Housing tidal wave threatens our special Chilterns countryside
The Chiltern Society has expressed its increasing concern at a “tidal wave” of planning applications which it says seriously threaten the special Chilterns countryside.
“The new year has started with district councils putting forward ever worrying threats to the Green Belt and even the Area of Outstanding Natural Beauty (AONB),” said Society trustee Paul Mason.
“We cautiously welcome the Government’s decision to designate Aylesbury as a Garden Town because it will help the local council to plan in a co-ordinated way for the 27,000 homes that are due to be built in the Aylesbury Vale over the next few years. The council can now look at the bigger picture ensuring there will be plenty of green spaces, trees, gardens and walking and cycle ways, and a balance of jobs and homes. We will be monitoring progress to try and ensure that happens
“However, in stark contrast is the situation in the rest of the area in and around the Chilterns where a tidal wave of tens of thousands of new houses are planned in Buckinghamshire, Hertfordshire, Bedfordshire and Oxfordshire. Some of these are on Green Belt and encroach the AONB.”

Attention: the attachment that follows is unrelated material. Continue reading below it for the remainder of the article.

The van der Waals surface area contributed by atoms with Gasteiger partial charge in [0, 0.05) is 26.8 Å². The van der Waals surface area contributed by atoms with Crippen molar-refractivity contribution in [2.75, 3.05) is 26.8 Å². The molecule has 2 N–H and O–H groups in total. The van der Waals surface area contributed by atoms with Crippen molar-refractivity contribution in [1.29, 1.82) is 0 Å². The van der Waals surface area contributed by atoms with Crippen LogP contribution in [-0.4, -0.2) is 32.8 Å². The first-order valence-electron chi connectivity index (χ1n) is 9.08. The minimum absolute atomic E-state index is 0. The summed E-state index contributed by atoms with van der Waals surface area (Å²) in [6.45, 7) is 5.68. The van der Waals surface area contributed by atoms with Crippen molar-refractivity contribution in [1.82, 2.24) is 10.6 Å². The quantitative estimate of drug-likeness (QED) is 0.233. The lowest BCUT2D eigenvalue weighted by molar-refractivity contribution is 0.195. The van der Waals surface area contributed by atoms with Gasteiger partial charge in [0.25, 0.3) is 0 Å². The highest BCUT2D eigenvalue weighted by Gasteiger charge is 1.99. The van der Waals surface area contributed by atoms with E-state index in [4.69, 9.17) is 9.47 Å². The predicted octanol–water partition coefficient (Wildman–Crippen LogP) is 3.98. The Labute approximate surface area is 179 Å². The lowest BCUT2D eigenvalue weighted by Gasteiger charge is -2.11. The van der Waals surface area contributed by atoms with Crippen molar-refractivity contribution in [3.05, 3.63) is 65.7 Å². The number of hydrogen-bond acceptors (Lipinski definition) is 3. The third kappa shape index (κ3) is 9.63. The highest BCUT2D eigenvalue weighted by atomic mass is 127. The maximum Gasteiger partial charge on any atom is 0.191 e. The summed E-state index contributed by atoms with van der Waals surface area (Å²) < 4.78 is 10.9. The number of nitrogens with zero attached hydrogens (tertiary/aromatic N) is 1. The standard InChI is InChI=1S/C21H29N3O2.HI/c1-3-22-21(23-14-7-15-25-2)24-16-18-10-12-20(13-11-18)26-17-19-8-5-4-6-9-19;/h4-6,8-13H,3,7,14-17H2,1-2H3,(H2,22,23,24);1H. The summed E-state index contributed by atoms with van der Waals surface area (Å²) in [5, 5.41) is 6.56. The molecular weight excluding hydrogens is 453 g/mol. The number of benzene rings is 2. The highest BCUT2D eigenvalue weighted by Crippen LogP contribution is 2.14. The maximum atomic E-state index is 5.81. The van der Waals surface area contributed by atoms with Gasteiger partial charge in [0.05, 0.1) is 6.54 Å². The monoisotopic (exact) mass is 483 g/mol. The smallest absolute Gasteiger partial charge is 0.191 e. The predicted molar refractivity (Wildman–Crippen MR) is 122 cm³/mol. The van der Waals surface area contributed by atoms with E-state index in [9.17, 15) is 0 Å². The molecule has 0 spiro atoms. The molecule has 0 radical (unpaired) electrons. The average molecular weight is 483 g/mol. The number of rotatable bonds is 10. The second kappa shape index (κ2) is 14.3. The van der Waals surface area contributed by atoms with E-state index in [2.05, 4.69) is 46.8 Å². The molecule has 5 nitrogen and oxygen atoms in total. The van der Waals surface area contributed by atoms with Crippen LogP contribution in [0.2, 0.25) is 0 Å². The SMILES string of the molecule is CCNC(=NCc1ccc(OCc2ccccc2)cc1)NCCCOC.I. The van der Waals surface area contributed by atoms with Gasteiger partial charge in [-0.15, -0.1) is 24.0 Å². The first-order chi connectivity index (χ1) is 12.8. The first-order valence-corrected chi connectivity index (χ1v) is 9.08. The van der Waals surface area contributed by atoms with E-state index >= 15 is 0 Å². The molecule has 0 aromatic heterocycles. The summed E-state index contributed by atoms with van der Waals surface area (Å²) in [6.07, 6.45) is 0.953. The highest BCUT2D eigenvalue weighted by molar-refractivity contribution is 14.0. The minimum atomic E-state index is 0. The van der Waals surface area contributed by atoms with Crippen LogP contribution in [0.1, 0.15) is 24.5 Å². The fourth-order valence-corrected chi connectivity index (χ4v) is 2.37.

Mr Mason added: “It is inconceivable that Government planning policy is putting most local authorities in a position where they feel they need to consider a cavalier and short sighted approach to the beauty and heritage of our special Chilterns landscape.
“The method for estimating future housing demand in the Chilterns is clumsy and flawed. It needs to focus on realistic local requirements – including housing, business and infrastructure – and not simply be a response to a blanket Government formulae.
“The Society is calling on local authorities to be bold and look again at the rationale of permanently damaging the countryside for the sake of complying with current Government planning guidelines.”
The Chiltern Society, with 7,000 members, is the leading conservation charity in the Chilterns with hundreds of active volunteers maintaining important heritage sites and nature reserves.
Chairman David Harris said: “We oppose development within or affecting the setting of the AONB which fails to conserve or enhance the natural beauty. We believe that any new development within the AONB should be small scale and restricted to land within existing developments or on brownfield sites.
“We also oppose new development in existing Green Belt which fails to protect its openness, or undermines its purposes, including the unrestricted sprawl of large built-up areas and neighbouring towns merging into one another.”